Hester Lynch Salusbury(1741–1821), writer, was born on 16 January 1741 at Bodfel Hall, near Pwllheli, Caernarvonshire, the only child of Hester Maria, née Cotton (1707–1773), and John Salusbury (1707–1762) of Bachegraig, Flintshire.
Married the wealthy brewer Henry Thrale. Shut away from the world, she lived, as Johnson later remarked, like Thrale's kept mistress. Her study was a solace and a retreat from the nursery, and her writing supplied both an intellectual and an emotional outlet.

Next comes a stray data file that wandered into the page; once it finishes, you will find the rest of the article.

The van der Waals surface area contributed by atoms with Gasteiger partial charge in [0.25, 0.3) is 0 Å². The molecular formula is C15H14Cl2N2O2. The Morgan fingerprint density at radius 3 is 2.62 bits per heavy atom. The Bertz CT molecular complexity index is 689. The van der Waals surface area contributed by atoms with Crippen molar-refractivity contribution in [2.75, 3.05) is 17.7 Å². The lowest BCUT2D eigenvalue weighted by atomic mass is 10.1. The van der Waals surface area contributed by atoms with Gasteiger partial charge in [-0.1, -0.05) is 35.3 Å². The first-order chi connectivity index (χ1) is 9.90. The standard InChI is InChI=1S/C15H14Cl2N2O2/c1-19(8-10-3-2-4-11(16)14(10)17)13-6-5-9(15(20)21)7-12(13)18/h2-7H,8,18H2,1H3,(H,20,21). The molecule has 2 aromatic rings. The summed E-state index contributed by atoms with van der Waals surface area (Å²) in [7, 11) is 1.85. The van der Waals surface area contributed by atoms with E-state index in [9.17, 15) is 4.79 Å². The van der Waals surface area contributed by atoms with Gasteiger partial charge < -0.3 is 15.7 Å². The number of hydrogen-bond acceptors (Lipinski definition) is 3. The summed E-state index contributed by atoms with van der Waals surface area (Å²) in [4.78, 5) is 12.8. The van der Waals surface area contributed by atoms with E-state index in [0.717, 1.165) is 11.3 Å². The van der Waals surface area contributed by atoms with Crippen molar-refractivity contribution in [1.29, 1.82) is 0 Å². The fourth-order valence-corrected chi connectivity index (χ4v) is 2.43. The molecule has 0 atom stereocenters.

Hester had literary ambitions. She would go on to write a popular history book that failed to win over critics of the day but is now considered a radical pre-cursor to feminism, and she was a consummate memoirist, letter-writer and diarist.
Following the death of Henry she married the Italian musician Gabriel Mario Piozzi (1740–1809). Having 'married the first Time to please my Mother', she came close to avoiding marriage to please her daughter, but ultimately she determined to brave society's prejudice against an Italian, Roman Catholic singer husband.
(Michael J. Franklin and Emma Claire Sweeney)
A painting of Hester Thrale in 1771 by John Singleton Copley [Public domain], via Wikimedia Commons